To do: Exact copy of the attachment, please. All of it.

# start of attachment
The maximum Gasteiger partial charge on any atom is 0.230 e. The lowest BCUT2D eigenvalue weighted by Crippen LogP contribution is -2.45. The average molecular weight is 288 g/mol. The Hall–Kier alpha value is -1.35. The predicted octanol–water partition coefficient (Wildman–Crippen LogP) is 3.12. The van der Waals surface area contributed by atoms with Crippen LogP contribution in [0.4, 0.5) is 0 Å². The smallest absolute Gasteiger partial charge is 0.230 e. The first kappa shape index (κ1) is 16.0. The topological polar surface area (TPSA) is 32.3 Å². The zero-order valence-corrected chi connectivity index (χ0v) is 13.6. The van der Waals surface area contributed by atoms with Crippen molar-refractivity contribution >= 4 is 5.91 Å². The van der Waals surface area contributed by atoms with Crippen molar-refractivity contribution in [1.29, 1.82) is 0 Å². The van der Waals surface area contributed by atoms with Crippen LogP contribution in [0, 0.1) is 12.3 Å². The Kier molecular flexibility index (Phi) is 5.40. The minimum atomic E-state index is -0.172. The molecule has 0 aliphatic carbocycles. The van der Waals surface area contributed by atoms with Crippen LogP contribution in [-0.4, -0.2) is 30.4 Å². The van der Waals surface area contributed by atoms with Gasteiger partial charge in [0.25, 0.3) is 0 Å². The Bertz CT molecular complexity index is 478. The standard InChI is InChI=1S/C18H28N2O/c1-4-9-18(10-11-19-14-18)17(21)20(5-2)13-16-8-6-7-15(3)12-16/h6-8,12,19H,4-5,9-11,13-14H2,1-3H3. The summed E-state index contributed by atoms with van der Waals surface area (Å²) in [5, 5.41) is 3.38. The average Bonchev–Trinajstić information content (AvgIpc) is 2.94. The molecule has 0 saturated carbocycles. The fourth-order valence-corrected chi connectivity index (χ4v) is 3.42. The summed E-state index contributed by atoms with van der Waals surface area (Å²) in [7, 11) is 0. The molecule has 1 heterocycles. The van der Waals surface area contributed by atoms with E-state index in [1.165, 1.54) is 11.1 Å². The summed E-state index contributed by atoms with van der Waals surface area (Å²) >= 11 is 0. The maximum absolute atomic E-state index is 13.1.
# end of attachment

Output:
The maximum Gasteiger partial charge on any atom is 0.230 e. The lowest BCUT2D eigenvalue weighted by Crippen LogP contribution is -2.45. The average molecular weight is 288 g/mol. The Hall–Kier alpha value is -1.35. The predicted octanol–water partition coefficient (Wildman–Crippen LogP) is 3.12. The van der Waals surface area contributed by atoms with Crippen LogP contribution in [0.4, 0.5) is 0 Å². The smallest absolute Gasteiger partial charge is 0.230 e. The first kappa shape index (κ1) is 16.0. The topological polar surface area (TPSA) is 32.3 Å². The zero-order valence-corrected chi connectivity index (χ0v) is 13.6. The van der Waals surface area contributed by atoms with Crippen molar-refractivity contribution >= 4 is 5.91 Å². The van der Waals surface area contributed by atoms with Crippen molar-refractivity contribution in [1.29, 1.82) is 0 Å². The van der Waals surface area contributed by atoms with Crippen LogP contribution in [0, 0.1) is 12.3 Å². The Kier molecular flexibility index (Phi) is 5.40. The minimum atomic E-state index is -0.172. The molecule has 0 aliphatic carbocycles. The van der Waals surface area contributed by atoms with Crippen LogP contribution in [-0.4, -0.2) is 30.4 Å². The van der Waals surface area contributed by atoms with Gasteiger partial charge in [0.25, 0.3) is 0 Å². The Bertz CT molecular complexity index is 478. The standard InChI is InChI=1S/C18H28N2O/c1-4-9-18(10-11-19-14-18)17(21)20(5-2)13-16-8-6-7-15(3)12-16/h6-8,12,19H,4-5,9-11,13-14H2,1-3H3. The summed E-state index contributed by atoms with van der Waals surface area (Å²) in [5, 5.41) is 3.38. The average Bonchev–Trinajstić information content (AvgIpc) is 2.94. The molecule has 0 saturated carbocycles. The fourth-order valence-corrected chi connectivity index (χ4v) is 3.42. The summed E-state index contributed by atoms with van der Waals surface area (Å²) in [7, 11) is 0. The molecule has 1 heterocycles. The van der Waals surface area contributed by atoms with E-state index in [1.165, 1.54) is 11.1 Å². The summed E-state index contributed by atoms with van der Waals surface area (Å²) >= 11 is 0. The maximum absolute atomic E-state index is 13.1.